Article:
American Indian History

History 135

Fall 2013
Day & Time: 
TuTh 2-330P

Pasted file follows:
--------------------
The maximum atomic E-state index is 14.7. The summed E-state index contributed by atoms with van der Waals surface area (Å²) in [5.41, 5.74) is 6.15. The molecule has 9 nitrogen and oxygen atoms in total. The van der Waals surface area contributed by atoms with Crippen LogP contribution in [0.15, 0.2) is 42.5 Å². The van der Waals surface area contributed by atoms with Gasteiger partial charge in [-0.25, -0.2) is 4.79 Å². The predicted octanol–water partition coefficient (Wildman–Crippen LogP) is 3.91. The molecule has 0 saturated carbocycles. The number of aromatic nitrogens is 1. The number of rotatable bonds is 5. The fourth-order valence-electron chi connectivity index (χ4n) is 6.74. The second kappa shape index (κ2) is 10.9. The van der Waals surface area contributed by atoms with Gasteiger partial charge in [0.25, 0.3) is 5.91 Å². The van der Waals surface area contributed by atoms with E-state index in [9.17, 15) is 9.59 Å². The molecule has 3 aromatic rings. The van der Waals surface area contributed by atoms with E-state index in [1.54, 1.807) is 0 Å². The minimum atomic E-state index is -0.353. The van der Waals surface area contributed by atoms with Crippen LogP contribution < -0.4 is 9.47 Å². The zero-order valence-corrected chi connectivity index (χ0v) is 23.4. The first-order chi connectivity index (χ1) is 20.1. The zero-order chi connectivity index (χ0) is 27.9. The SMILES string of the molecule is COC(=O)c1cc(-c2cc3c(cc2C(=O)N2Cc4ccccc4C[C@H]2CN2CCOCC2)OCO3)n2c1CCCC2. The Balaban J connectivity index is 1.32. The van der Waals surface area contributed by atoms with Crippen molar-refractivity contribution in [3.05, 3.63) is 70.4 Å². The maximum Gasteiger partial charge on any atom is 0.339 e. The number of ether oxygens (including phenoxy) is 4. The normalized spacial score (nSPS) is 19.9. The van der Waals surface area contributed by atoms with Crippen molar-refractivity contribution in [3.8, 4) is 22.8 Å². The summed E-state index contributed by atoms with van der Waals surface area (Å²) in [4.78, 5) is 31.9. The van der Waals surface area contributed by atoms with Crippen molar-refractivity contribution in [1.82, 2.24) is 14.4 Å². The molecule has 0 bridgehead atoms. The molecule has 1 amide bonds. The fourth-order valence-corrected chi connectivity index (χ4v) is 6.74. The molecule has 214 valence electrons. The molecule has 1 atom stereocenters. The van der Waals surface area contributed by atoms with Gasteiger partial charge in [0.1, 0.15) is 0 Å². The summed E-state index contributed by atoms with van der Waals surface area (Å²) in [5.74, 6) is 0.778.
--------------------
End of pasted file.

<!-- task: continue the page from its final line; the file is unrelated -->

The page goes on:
Name three American Indians. If you're like most American college students today you might have named Sitting Bull, Crazy Horse, and Pocahontas (due in large part to Disney's 1995 animated feature of the same name). These typical responses reveal three central truths about Americans' perception of Indians. Namely, that Americans see Indians as part of the past; that Plains Indians often stand in for diverse indigenous peoples; and that popular culture plays a powerful role in shaping perceptions of Indians. In this course we will break down these perceptions by examining American Indian history and culture from the colonial era to the present. For far too long scholars and the general public alike cast American Indians as marginal figures of United States history and altogether absent from her present and future. Thankfully, scholarship has evolved to portray American Indians as the central actors that they have been and continue to be in American life and society. In this course we will rethink the narrative of United States history through examining American Indian history. Major markers of United States history as it is typically narrated, including early European settlement, the American Revolution, the Louisiana Purchase, the Civil War, the Progressive Era, and the Civil Rights Movement, look very different from Indian Country. By the end of this course, students will gain both a greater understanding of American Indian history and culture as well as a new perspective on the narrative of United States history.